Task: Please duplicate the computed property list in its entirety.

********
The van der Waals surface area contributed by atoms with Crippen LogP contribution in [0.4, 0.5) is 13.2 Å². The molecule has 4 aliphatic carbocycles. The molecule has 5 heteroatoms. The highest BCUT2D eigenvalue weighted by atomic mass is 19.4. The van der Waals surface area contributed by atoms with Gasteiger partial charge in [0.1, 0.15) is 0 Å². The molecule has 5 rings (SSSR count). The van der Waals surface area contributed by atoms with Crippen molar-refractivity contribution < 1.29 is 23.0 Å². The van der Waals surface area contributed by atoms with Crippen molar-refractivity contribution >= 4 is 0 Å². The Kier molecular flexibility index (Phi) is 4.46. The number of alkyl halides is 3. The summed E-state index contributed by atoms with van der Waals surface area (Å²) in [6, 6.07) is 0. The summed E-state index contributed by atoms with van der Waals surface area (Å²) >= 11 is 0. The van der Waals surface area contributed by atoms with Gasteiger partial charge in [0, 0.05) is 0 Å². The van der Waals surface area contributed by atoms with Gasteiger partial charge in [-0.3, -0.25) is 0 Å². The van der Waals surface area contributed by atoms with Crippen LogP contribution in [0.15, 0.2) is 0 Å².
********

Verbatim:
The van der Waals surface area contributed by atoms with Crippen LogP contribution in [0.4, 0.5) is 13.2 Å². The molecule has 4 aliphatic carbocycles. The molecule has 5 heteroatoms. The highest BCUT2D eigenvalue weighted by atomic mass is 19.4. The van der Waals surface area contributed by atoms with Gasteiger partial charge in [0.1, 0.15) is 0 Å². The molecule has 5 rings (SSSR count). The van der Waals surface area contributed by atoms with Crippen molar-refractivity contribution < 1.29 is 23.0 Å². The van der Waals surface area contributed by atoms with Crippen molar-refractivity contribution >= 4 is 0 Å². The Kier molecular flexibility index (Phi) is 4.46. The number of alkyl halides is 3. The summed E-state index contributed by atoms with van der Waals surface area (Å²) in [6, 6.07) is 0. The summed E-state index contributed by atoms with van der Waals surface area (Å²) >= 11 is 0. The van der Waals surface area contributed by atoms with Gasteiger partial charge in [0, 0.05) is 0 Å². The van der Waals surface area contributed by atoms with Gasteiger partial charge in [-0.3, -0.25) is 0 Å². The van der Waals surface area contributed by atoms with Crippen LogP contribution in [0.15, 0.2) is 0 Å².